A Jerusalem Shipping Container Becomes a Portal For Empathy
JERUSALEM—The container is a metallic gold, manned by a woman with equally bright braided hair in a marigold dress. A quick glance and you might think the scene is from Alice in Wonderland—Alice having just fallen into an extended universe, her entrance marked by the dramatic carpet of wooden chips on the floor of HaMiffal. The difference is this: in HaMiffal (“the factory”), this graceful Alice is ushering visitors into a rabbit hole without tumbling herself.
The enigmatic cuboid which she mans reads: “Shared Studios: This gold container equipped with immersive audiovisual technology is a portal.” The container door is half open, but blackout curtains obscure the view and heighten the allure. People are milling about, asking if they may have a trip into obscurity. “Also, what is this?” they ask with some apprehension.
Port JLM—advertised by the organizers of Mekudeshet as a “port from which to set sail and meet inspiring people from local and distant points of the map” — is part performance, part social agent for the most unlikely of caucuses. This is how it works: Shared_Studios, a multidisciplinary art, design and technology collective based out of New Lab in Brooklyn, has equipped the standard shipping container with high definition video streaming capabilities. It’s a life-sized Skype, but you’re not just using it to call your partner or go for a company-wide conference call; in Jerusalem, the ports are boundary, dissolving containers that allow participants to reach into countries and talk to people who otherwise cannot meet the Israelis for a face-to-face conversation, because of border conflict and restrictions, passport issues, and poverty.
One afternoon session saw a group of Israeli children sharing a meal with Arab child refugees from Erbil, Iraq, with the tables synced up visually to form one coherent, long dining table on both the Jerusalem and Erbil screens. In this private dining session for the young members of society, the groups of Jewish and Arabic children were able to come away with saying they shared one meal together — many of their parents might not ever do so, in their lifetime.
In another session, Jerusalemites were able to participate in a video interview with Amos Dos Silver, the kingpin of Israel’s weed empire “Telegrass.” Cannabis is still illegal in Israel, so Dos Silver now operates his business remotely from the United States, where he is based. Dos Silver, born as a haredi Jew, moved to Jerusalem and chose to be secular, and is now an advocate for cannabis legalization in Israel. Yet unable to talk to Israelis in person, he resorts to the shared studio screen to field questions from the country men who are also his clients.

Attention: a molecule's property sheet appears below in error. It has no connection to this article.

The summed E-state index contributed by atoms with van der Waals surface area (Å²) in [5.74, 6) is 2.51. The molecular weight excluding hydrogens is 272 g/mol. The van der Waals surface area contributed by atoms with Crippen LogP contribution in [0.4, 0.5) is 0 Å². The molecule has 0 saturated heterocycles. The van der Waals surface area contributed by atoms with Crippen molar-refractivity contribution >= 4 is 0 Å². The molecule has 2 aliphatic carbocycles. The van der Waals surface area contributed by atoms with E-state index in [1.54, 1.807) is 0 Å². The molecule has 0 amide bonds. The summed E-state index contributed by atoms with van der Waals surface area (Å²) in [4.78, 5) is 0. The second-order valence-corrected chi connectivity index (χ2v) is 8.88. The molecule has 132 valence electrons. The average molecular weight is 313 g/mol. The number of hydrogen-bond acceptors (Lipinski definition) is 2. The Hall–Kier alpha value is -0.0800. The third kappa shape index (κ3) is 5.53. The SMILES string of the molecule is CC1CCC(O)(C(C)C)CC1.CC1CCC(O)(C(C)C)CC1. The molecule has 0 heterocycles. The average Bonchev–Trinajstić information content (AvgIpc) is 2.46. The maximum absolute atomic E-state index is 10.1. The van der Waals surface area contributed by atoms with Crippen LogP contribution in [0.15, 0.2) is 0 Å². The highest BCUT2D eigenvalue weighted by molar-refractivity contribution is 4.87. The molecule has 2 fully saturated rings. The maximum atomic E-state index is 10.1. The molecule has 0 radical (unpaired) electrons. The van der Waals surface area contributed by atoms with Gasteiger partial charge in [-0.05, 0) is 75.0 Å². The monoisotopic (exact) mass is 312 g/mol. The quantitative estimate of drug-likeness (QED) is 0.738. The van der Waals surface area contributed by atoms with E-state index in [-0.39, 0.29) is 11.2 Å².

In the evening, artists from Israel and Kigale, Nairobi, entered the studio together and painted in tandem. As the night progressed, a DJ from Nairobi commanded the tunes and worked the crowd in Israel.
The co-mingling worlds which exist in parallel for the same moments in time are an artistic vision of an open Jerusalem, where borders, so often a source of conflict in the holy city, are rendered invalid and invisible. The most obscure, unlikely scenes are paired and merged together all from a standard shipping container.
They do not have to all hold hands and sing “Kumbayah,” but for one moment, they can put aside nationality and locale. The most inclusive architecture does not necessarily have to be an open glass box with multiple areas of entry and accessibility, with people streaming in and out, exchanging comments about the weather. Sometimes it can happen in a closed box when the virtue of the design decrees that it reach over to the people who are not talked to, not heard, who cannot pass by free streets and comment on the weather, who are—by their social situation and standing—cemented in their location; it can make the geographic location completely unnecessary, bring people together regardless of time zone or faith or eating habits—that’s the kind of architecture that is worth it, and that the future should hold more of.
Featured image of Jerusalem via Wikipedia Commons. All other photos by the author.